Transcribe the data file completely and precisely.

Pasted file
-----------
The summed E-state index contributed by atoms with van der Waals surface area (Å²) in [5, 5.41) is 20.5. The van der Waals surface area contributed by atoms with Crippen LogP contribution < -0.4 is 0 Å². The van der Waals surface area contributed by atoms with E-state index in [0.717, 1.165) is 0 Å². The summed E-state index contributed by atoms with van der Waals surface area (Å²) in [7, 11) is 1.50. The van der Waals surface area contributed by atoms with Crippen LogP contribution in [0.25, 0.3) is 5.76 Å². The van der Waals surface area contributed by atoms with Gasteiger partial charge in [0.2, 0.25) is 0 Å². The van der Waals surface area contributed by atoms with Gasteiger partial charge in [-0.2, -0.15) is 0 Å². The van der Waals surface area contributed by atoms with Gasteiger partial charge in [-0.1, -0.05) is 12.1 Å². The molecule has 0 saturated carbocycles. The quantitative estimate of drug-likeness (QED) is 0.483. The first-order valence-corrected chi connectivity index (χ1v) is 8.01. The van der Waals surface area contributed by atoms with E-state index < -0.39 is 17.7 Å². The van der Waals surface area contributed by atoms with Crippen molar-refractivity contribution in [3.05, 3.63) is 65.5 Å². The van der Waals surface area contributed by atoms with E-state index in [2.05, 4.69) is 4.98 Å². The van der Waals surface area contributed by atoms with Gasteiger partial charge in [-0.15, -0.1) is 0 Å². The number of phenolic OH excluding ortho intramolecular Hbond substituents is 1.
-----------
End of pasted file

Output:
The summed E-state index contributed by atoms with van der Waals surface area (Å²) in [5, 5.41) is 20.5. The van der Waals surface area contributed by atoms with Crippen LogP contribution < -0.4 is 0 Å². The van der Waals surface area contributed by atoms with E-state index in [0.717, 1.165) is 0 Å². The summed E-state index contributed by atoms with van der Waals surface area (Å²) in [7, 11) is 1.50. The van der Waals surface area contributed by atoms with Crippen LogP contribution in [0.25, 0.3) is 5.76 Å². The van der Waals surface area contributed by atoms with Gasteiger partial charge in [0.2, 0.25) is 0 Å². The van der Waals surface area contributed by atoms with Gasteiger partial charge in [-0.2, -0.15) is 0 Å². The van der Waals surface area contributed by atoms with Gasteiger partial charge in [-0.1, -0.05) is 12.1 Å². The molecule has 0 saturated carbocycles. The quantitative estimate of drug-likeness (QED) is 0.483. The first-order valence-corrected chi connectivity index (χ1v) is 8.01. The van der Waals surface area contributed by atoms with E-state index < -0.39 is 17.7 Å². The van der Waals surface area contributed by atoms with Crippen molar-refractivity contribution in [3.05, 3.63) is 65.5 Å². The van der Waals surface area contributed by atoms with E-state index in [2.05, 4.69) is 4.98 Å². The van der Waals surface area contributed by atoms with Gasteiger partial charge in [-0.15, -0.1) is 0 Å². The number of phenolic OH excluding ortho intramolecular Hbond substituents is 1.